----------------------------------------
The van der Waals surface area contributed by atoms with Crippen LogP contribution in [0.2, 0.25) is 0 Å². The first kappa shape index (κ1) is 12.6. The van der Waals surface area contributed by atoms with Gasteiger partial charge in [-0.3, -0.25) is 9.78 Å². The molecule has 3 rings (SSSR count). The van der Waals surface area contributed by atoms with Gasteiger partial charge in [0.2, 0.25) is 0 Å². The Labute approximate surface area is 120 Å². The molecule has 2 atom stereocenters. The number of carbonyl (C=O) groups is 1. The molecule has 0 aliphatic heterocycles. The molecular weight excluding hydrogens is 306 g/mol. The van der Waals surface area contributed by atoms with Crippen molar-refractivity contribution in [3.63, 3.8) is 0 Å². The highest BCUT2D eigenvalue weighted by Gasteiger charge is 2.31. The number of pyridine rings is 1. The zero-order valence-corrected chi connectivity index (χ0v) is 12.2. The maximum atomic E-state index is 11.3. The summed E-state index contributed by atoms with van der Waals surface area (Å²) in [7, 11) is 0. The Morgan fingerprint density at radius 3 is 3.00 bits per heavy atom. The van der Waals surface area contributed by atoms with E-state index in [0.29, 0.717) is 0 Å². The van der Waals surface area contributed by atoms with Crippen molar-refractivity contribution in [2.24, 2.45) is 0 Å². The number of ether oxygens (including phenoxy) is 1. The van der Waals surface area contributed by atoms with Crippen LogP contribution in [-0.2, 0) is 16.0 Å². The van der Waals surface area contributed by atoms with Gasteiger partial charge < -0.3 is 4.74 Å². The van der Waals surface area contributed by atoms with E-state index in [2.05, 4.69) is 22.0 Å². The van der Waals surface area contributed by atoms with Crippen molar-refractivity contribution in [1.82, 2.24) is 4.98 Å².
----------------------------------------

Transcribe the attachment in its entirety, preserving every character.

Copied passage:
The van der Waals surface area contributed by atoms with Crippen LogP contribution in [0.2, 0.25) is 0 Å². The first kappa shape index (κ1) is 12.6. The van der Waals surface area contributed by atoms with Gasteiger partial charge in [-0.3, -0.25) is 9.78 Å². The molecule has 3 rings (SSSR count). The van der Waals surface area contributed by atoms with Gasteiger partial charge in [0.2, 0.25) is 0 Å². The Labute approximate surface area is 120 Å². The molecule has 2 atom stereocenters. The number of carbonyl (C=O) groups is 1. The molecule has 0 aliphatic heterocycles. The molecular weight excluding hydrogens is 306 g/mol. The van der Waals surface area contributed by atoms with Crippen molar-refractivity contribution in [3.63, 3.8) is 0 Å². The highest BCUT2D eigenvalue weighted by Gasteiger charge is 2.31. The number of pyridine rings is 1. The zero-order valence-corrected chi connectivity index (χ0v) is 12.2. The maximum atomic E-state index is 11.3. The summed E-state index contributed by atoms with van der Waals surface area (Å²) in [7, 11) is 0. The Morgan fingerprint density at radius 3 is 3.00 bits per heavy atom. The van der Waals surface area contributed by atoms with E-state index in [0.29, 0.717) is 0 Å². The van der Waals surface area contributed by atoms with Crippen molar-refractivity contribution in [2.24, 2.45) is 0 Å². The number of ether oxygens (including phenoxy) is 1. The van der Waals surface area contributed by atoms with Crippen LogP contribution in [-0.2, 0) is 16.0 Å². The van der Waals surface area contributed by atoms with Gasteiger partial charge < -0.3 is 4.74 Å². The van der Waals surface area contributed by atoms with E-state index in [2.05, 4.69) is 22.0 Å². The van der Waals surface area contributed by atoms with Crippen molar-refractivity contribution in [1.82, 2.24) is 4.98 Å².